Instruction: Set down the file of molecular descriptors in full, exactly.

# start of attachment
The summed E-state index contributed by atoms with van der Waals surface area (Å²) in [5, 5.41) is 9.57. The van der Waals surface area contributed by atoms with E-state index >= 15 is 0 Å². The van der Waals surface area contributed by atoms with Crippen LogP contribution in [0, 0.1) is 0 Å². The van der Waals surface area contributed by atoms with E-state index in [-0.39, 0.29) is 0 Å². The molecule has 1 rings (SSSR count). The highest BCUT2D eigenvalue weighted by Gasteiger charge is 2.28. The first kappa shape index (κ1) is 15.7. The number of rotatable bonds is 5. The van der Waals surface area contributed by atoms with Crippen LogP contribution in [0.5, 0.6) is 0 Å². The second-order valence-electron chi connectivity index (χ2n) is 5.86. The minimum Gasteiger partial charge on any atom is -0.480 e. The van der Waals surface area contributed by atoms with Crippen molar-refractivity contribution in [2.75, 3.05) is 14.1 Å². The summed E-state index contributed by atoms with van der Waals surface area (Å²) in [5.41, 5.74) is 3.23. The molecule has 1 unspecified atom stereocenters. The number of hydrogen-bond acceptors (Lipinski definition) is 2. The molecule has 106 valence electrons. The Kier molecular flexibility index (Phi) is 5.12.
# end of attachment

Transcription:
The summed E-state index contributed by atoms with van der Waals surface area (Å²) in [5, 5.41) is 9.57. The van der Waals surface area contributed by atoms with E-state index >= 15 is 0 Å². The van der Waals surface area contributed by atoms with Crippen LogP contribution in [0, 0.1) is 0 Å². The van der Waals surface area contributed by atoms with E-state index in [-0.39, 0.29) is 0 Å². The molecule has 1 rings (SSSR count). The highest BCUT2D eigenvalue weighted by Gasteiger charge is 2.28. The first kappa shape index (κ1) is 15.7. The number of rotatable bonds is 5. The van der Waals surface area contributed by atoms with Crippen LogP contribution in [0.5, 0.6) is 0 Å². The second-order valence-electron chi connectivity index (χ2n) is 5.86. The minimum Gasteiger partial charge on any atom is -0.480 e. The van der Waals surface area contributed by atoms with Crippen molar-refractivity contribution in [2.75, 3.05) is 14.1 Å². The summed E-state index contributed by atoms with van der Waals surface area (Å²) in [5.41, 5.74) is 3.23. The molecule has 1 unspecified atom stereocenters. The number of hydrogen-bond acceptors (Lipinski definition) is 2. The molecule has 106 valence electrons. The Kier molecular flexibility index (Phi) is 5.12.